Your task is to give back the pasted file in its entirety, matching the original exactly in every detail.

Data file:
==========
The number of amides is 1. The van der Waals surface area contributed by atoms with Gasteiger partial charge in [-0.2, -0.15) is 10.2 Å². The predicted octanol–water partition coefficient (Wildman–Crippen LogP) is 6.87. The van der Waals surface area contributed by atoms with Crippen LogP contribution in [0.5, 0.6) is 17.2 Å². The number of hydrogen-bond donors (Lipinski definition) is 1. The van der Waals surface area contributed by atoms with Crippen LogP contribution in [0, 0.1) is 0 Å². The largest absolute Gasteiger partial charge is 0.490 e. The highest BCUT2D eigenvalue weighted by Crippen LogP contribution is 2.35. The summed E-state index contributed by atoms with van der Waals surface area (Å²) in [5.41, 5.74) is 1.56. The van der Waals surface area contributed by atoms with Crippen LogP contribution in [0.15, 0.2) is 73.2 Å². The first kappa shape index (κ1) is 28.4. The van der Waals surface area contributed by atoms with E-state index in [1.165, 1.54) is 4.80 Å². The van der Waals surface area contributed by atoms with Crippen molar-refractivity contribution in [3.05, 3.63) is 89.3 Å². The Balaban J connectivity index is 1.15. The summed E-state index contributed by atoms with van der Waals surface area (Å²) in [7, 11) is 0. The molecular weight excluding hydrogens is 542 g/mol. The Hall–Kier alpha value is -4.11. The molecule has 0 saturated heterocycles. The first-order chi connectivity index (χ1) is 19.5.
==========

The number of amides is 1. The van der Waals surface area contributed by atoms with Gasteiger partial charge in [-0.2, -0.15) is 10.2 Å². The predicted octanol–water partition coefficient (Wildman–Crippen LogP) is 6.87. The van der Waals surface area contributed by atoms with Crippen LogP contribution in [0.5, 0.6) is 17.2 Å². The number of hydrogen-bond donors (Lipinski definition) is 1. The van der Waals surface area contributed by atoms with Crippen LogP contribution in [0, 0.1) is 0 Å². The largest absolute Gasteiger partial charge is 0.490 e. The highest BCUT2D eigenvalue weighted by Crippen LogP contribution is 2.35. The summed E-state index contributed by atoms with van der Waals surface area (Å²) in [5.41, 5.74) is 1.56. The van der Waals surface area contributed by atoms with Crippen LogP contribution in [0.15, 0.2) is 73.2 Å². The first kappa shape index (κ1) is 28.4. The van der Waals surface area contributed by atoms with E-state index in [1.165, 1.54) is 4.80 Å². The van der Waals surface area contributed by atoms with Crippen molar-refractivity contribution in [3.05, 3.63) is 89.3 Å². The Balaban J connectivity index is 1.15. The summed E-state index contributed by atoms with van der Waals surface area (Å²) in [7, 11) is 0. The molecular weight excluding hydrogens is 542 g/mol. The Hall–Kier alpha value is -4.11. The molecule has 0 saturated heterocycles. The first-order chi connectivity index (χ1) is 19.5.